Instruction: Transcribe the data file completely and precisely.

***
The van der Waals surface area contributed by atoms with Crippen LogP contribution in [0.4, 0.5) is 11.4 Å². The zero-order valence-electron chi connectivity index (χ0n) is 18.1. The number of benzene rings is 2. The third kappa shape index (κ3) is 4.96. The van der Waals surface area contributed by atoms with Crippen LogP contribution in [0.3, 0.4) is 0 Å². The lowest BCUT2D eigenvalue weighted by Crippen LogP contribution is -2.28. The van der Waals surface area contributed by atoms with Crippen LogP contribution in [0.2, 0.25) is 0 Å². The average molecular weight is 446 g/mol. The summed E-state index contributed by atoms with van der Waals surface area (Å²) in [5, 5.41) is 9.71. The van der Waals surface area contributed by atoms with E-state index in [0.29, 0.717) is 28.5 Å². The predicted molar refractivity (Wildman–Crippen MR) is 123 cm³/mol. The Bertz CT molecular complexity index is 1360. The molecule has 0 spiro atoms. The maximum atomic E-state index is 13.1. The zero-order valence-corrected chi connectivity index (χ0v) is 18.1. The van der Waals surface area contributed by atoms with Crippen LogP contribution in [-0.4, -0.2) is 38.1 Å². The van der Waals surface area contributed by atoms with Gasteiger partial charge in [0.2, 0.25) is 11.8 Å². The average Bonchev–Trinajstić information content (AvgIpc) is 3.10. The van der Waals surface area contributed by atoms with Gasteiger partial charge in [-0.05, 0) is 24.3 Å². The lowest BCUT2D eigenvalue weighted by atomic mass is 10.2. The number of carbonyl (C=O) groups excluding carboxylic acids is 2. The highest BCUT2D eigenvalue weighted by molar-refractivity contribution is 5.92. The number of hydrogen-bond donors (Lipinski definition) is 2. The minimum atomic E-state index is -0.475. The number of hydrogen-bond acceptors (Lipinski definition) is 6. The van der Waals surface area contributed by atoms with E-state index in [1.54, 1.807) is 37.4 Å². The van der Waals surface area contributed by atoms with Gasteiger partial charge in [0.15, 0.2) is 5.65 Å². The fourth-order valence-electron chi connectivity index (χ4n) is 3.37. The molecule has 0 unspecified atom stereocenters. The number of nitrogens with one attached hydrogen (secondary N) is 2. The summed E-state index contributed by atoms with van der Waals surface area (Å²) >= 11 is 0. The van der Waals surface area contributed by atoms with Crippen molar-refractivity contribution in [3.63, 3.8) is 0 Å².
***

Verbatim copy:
The van der Waals surface area contributed by atoms with Crippen LogP contribution in [0.4, 0.5) is 11.4 Å². The zero-order valence-electron chi connectivity index (χ0n) is 18.1. The number of benzene rings is 2. The third kappa shape index (κ3) is 4.96. The van der Waals surface area contributed by atoms with Crippen LogP contribution in [0.3, 0.4) is 0 Å². The lowest BCUT2D eigenvalue weighted by Crippen LogP contribution is -2.28. The van der Waals surface area contributed by atoms with Crippen LogP contribution in [0.2, 0.25) is 0 Å². The average molecular weight is 446 g/mol. The summed E-state index contributed by atoms with van der Waals surface area (Å²) in [5, 5.41) is 9.71. The van der Waals surface area contributed by atoms with E-state index in [0.29, 0.717) is 28.5 Å². The predicted molar refractivity (Wildman–Crippen MR) is 123 cm³/mol. The Bertz CT molecular complexity index is 1360. The molecule has 0 spiro atoms. The maximum atomic E-state index is 13.1. The zero-order valence-corrected chi connectivity index (χ0v) is 18.1. The van der Waals surface area contributed by atoms with Crippen LogP contribution in [-0.4, -0.2) is 38.1 Å². The van der Waals surface area contributed by atoms with Gasteiger partial charge in [0.2, 0.25) is 11.8 Å². The average Bonchev–Trinajstić information content (AvgIpc) is 3.10. The van der Waals surface area contributed by atoms with Gasteiger partial charge in [-0.05, 0) is 24.3 Å². The lowest BCUT2D eigenvalue weighted by atomic mass is 10.2. The number of carbonyl (C=O) groups excluding carboxylic acids is 2. The highest BCUT2D eigenvalue weighted by molar-refractivity contribution is 5.92. The number of hydrogen-bond donors (Lipinski definition) is 2. The minimum atomic E-state index is -0.475. The number of hydrogen-bond acceptors (Lipinski definition) is 6. The van der Waals surface area contributed by atoms with E-state index in [1.54, 1.807) is 37.4 Å². The van der Waals surface area contributed by atoms with Gasteiger partial charge in [0.15, 0.2) is 5.65 Å². The fourth-order valence-electron chi connectivity index (χ4n) is 3.37. The molecule has 0 unspecified atom stereocenters. The number of nitrogens with one attached hydrogen (secondary N) is 2. The summed E-state index contributed by atoms with van der Waals surface area (Å²) >= 11 is 0. The van der Waals surface area contributed by atoms with Crippen molar-refractivity contribution in [3.63, 3.8) is 0 Å².